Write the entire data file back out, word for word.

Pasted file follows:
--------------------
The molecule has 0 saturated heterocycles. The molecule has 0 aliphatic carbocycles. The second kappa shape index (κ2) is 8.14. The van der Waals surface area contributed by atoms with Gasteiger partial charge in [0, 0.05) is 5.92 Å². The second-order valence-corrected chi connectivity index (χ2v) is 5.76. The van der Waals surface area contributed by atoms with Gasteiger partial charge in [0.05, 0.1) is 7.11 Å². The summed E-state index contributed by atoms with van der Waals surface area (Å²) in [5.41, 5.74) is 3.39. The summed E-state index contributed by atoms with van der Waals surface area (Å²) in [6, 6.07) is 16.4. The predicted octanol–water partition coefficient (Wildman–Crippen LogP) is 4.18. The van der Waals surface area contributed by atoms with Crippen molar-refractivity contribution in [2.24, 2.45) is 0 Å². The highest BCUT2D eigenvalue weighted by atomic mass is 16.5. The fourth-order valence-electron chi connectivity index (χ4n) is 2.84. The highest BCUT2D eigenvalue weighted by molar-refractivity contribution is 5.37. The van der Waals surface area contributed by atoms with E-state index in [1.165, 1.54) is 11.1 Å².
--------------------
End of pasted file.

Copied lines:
The molecule has 0 saturated heterocycles. The molecule has 0 aliphatic carbocycles. The second kappa shape index (κ2) is 8.14. The van der Waals surface area contributed by atoms with Gasteiger partial charge in [0, 0.05) is 5.92 Å². The second-order valence-corrected chi connectivity index (χ2v) is 5.76. The van der Waals surface area contributed by atoms with Gasteiger partial charge in [0.05, 0.1) is 7.11 Å². The summed E-state index contributed by atoms with van der Waals surface area (Å²) in [5.41, 5.74) is 3.39. The summed E-state index contributed by atoms with van der Waals surface area (Å²) in [6, 6.07) is 16.4. The predicted octanol–water partition coefficient (Wildman–Crippen LogP) is 4.18. The van der Waals surface area contributed by atoms with Crippen molar-refractivity contribution in [2.24, 2.45) is 0 Å². The highest BCUT2D eigenvalue weighted by atomic mass is 16.5. The fourth-order valence-electron chi connectivity index (χ4n) is 2.84. The highest BCUT2D eigenvalue weighted by molar-refractivity contribution is 5.37. The van der Waals surface area contributed by atoms with E-state index in [1.165, 1.54) is 11.1 Å².